One could argue his characters to be mundane, cliché-like, mere tropes with short elaborations to tailor them to the story. I would firstly implore such a pettifogger to take another long look at the publishing year of “Monte Christo”: 1844. He is right up there with greats like Charles Dickens, Jane Austen, Herman Melville and H. G. Wells. Even The Great Institution of Barnes and Noble agree with my assessment. (2) (Yes, I am using pluralis majestatis here). All of these wonderful people use somewhat naive ideas on human psychology, follow a code of conduct we would now consider to be vastly outdated, and, with the exception of Wells, remain accurately inside their own time frame. Which is the natural and truthful way these stories would have taken place.

And once one has taken a closer look, Dumas’ characters secede stereotypes. Yes, Edmond Dantès is somewhat perfect, which makes him slightly annoying, but he does go through all that suffering and torture so he may be allowed a fulfilled life after having niffled through semi-magical realms, survived unbelievable situations and cumulated all the riches a man can ever dream of and then some. The effusive loyalty his friends and servants show him also baffles me often.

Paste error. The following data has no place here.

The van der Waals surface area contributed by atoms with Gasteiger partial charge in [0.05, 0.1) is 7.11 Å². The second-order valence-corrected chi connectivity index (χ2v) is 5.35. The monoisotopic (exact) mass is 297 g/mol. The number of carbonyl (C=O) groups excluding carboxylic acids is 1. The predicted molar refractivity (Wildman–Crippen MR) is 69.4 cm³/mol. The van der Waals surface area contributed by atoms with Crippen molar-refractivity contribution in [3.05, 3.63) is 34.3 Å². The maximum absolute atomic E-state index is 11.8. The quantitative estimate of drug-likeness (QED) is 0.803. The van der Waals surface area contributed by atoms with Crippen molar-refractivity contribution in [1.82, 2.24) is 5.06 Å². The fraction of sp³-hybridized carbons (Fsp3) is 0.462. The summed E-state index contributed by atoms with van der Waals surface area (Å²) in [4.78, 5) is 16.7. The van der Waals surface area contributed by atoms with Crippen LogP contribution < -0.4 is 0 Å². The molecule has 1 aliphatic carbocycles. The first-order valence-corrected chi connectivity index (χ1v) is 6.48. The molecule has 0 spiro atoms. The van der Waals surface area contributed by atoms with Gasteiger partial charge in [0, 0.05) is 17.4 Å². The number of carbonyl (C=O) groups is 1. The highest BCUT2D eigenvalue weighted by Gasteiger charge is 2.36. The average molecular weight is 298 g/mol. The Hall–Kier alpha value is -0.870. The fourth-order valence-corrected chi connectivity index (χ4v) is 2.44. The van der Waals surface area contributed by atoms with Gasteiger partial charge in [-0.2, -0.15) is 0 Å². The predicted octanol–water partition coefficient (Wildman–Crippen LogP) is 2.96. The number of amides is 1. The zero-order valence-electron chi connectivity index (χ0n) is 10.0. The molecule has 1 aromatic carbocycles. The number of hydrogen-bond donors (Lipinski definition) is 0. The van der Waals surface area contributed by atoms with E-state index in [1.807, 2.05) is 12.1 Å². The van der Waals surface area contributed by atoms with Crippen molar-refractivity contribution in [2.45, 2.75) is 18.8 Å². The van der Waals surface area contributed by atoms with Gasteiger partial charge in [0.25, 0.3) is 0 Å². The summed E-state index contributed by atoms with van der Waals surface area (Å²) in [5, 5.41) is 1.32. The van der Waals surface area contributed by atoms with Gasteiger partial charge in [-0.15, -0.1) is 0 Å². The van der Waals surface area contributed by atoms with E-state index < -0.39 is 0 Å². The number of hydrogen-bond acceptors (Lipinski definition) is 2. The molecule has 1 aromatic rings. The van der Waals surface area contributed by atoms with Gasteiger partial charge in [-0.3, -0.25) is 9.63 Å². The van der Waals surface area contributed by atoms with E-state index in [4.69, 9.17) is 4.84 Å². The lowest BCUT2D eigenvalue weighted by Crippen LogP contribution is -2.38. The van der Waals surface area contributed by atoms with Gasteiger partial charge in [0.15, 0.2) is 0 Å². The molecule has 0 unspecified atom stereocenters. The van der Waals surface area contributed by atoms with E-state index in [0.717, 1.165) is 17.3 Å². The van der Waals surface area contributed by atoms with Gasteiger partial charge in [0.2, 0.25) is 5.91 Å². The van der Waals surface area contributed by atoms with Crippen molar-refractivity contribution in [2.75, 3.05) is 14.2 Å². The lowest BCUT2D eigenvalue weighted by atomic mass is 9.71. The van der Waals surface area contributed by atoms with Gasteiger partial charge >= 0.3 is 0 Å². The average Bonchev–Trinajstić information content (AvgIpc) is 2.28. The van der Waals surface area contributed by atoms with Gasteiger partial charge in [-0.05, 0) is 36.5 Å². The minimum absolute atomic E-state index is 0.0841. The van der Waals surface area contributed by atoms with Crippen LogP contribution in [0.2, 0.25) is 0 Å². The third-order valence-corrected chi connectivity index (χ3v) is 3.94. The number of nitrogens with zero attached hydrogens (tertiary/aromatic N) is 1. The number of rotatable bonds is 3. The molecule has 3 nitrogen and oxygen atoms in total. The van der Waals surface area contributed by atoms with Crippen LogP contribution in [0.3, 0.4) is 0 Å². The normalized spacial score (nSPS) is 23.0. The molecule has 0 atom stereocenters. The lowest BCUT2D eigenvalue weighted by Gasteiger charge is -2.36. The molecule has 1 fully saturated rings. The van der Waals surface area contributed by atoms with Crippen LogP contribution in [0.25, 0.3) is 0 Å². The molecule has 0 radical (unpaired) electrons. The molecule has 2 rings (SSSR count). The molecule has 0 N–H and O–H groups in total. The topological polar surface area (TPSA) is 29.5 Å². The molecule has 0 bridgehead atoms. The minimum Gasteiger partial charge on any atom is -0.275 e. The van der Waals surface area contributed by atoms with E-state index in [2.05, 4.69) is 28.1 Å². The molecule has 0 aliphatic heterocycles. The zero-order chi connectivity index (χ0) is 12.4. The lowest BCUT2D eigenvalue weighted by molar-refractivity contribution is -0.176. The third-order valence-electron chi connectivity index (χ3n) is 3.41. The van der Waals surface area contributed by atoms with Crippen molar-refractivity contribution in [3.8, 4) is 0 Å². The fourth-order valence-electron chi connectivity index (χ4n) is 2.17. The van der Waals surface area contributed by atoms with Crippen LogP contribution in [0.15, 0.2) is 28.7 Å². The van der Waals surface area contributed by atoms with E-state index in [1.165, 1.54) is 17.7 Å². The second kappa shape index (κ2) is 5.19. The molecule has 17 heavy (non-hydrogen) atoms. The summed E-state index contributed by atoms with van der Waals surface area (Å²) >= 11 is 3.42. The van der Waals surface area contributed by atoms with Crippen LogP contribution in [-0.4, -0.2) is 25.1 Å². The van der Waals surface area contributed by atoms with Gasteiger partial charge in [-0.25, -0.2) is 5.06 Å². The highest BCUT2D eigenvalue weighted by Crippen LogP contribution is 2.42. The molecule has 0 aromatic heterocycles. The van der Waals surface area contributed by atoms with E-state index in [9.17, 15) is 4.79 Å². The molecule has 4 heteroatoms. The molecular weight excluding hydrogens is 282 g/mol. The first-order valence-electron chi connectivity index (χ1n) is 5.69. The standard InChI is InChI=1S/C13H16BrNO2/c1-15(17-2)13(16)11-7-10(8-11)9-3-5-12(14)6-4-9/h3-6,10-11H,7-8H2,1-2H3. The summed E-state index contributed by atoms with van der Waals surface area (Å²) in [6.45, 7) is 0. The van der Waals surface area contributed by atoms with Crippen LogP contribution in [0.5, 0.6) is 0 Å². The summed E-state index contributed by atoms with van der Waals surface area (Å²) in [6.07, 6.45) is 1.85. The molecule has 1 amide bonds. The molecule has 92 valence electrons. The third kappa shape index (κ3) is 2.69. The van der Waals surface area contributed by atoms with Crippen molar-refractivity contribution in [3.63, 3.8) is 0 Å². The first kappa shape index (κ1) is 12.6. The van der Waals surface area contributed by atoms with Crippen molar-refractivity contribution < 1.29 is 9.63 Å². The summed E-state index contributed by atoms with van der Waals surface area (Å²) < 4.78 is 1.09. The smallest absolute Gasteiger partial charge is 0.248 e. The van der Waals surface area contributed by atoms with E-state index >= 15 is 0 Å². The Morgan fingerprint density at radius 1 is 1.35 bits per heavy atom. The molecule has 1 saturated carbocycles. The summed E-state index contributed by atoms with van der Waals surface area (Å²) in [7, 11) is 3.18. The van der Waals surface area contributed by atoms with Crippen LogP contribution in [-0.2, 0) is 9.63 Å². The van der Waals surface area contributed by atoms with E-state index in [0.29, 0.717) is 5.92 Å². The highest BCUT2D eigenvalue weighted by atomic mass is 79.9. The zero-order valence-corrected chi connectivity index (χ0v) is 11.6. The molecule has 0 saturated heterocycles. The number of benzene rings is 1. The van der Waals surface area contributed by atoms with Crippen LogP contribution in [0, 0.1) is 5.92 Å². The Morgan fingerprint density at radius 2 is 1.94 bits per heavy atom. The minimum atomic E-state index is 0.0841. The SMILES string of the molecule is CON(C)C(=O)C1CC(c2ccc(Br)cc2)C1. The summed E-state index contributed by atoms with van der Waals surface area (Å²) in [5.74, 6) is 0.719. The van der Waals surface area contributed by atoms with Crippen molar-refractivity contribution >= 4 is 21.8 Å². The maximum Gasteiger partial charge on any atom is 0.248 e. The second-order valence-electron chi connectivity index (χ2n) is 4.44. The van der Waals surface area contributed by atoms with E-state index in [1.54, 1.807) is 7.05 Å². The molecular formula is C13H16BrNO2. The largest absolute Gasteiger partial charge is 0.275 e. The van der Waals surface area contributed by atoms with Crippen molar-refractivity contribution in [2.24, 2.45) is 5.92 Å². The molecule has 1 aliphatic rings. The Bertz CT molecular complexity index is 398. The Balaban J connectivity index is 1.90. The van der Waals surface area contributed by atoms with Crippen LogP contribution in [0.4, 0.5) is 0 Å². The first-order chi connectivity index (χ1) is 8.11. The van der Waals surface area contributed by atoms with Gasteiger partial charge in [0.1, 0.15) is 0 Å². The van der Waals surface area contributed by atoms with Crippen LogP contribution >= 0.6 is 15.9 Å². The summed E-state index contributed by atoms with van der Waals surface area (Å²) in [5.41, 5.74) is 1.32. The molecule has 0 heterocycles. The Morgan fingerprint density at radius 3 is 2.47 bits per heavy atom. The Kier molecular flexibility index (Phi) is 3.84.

Edmonds love interest Mercedes, however, is somewhat of a wild card when examined closely. She has a mind of her own, manages to make strong men yield to her, is emotionally stable and can take a secret to her grave.

Let me know which character you found most interesting in the comment section below!

The one thing about this masterpiece I cannot let go without chuckling over it are the staggering differences when it comes to rules of conduct, courting and marriage, honor and shame in high society. As a modern reader, 19th century France is obviously somewhat perplexing, it is to be noted that Dumas has accurately portrayed the customs and beliefs of his time, naive as one might find them these days.

It is, for example, factually correct that a man’s word and honor were a thing to be truly valued during those times. For example, prisoners of war were allowed an honor-leave during the Revolutionary wars:

giving captured officers the option to give their word of honour to abstain from further fighting for the duration of the campaign in return for privileges that were designed to ease conditions of captivity.” (1)